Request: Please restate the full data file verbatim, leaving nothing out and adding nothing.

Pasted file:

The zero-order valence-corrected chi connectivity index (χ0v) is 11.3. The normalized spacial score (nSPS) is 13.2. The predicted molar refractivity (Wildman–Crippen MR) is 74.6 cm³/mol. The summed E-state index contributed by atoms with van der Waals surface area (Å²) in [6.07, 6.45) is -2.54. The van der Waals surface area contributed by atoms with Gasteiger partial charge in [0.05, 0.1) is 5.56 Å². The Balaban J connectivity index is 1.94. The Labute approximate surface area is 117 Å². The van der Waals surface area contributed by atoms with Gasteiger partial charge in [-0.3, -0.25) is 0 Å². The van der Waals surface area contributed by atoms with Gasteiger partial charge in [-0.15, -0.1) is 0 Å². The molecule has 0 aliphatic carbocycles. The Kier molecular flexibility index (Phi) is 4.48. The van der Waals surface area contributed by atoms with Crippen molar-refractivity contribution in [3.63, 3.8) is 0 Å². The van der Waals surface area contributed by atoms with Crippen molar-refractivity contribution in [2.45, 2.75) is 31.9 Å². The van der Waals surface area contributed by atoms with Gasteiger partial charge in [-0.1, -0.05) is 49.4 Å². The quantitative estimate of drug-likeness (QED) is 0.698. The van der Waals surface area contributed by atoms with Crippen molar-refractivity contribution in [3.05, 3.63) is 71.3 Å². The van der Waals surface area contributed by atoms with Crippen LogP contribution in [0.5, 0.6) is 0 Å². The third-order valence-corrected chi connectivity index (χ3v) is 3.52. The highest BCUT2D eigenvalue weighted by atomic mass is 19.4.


The zero-order valence-corrected chi connectivity index (χ0v) is 11.3. The normalized spacial score (nSPS) is 13.2. The predicted molar refractivity (Wildman–Crippen MR) is 74.6 cm³/mol. The summed E-state index contributed by atoms with van der Waals surface area (Å²) in [6.07, 6.45) is -2.54. The van der Waals surface area contributed by atoms with Gasteiger partial charge in [0.05, 0.1) is 5.56 Å². The Balaban J connectivity index is 1.94. The Labute approximate surface area is 117 Å². The van der Waals surface area contributed by atoms with Gasteiger partial charge in [-0.3, -0.25) is 0 Å². The van der Waals surface area contributed by atoms with Gasteiger partial charge in [-0.15, -0.1) is 0 Å². The molecule has 0 aliphatic carbocycles. The Kier molecular flexibility index (Phi) is 4.48. The van der Waals surface area contributed by atoms with Crippen molar-refractivity contribution in [3.63, 3.8) is 0 Å². The van der Waals surface area contributed by atoms with Crippen molar-refractivity contribution in [2.45, 2.75) is 31.9 Å². The van der Waals surface area contributed by atoms with Gasteiger partial charge in [-0.1, -0.05) is 49.4 Å². The quantitative estimate of drug-likeness (QED) is 0.698. The van der Waals surface area contributed by atoms with Crippen molar-refractivity contribution in [3.05, 3.63) is 71.3 Å². The van der Waals surface area contributed by atoms with Crippen LogP contribution in [0.5, 0.6) is 0 Å². The third-order valence-corrected chi connectivity index (χ3v) is 3.52. The highest BCUT2D eigenvalue weighted by atomic mass is 19.4.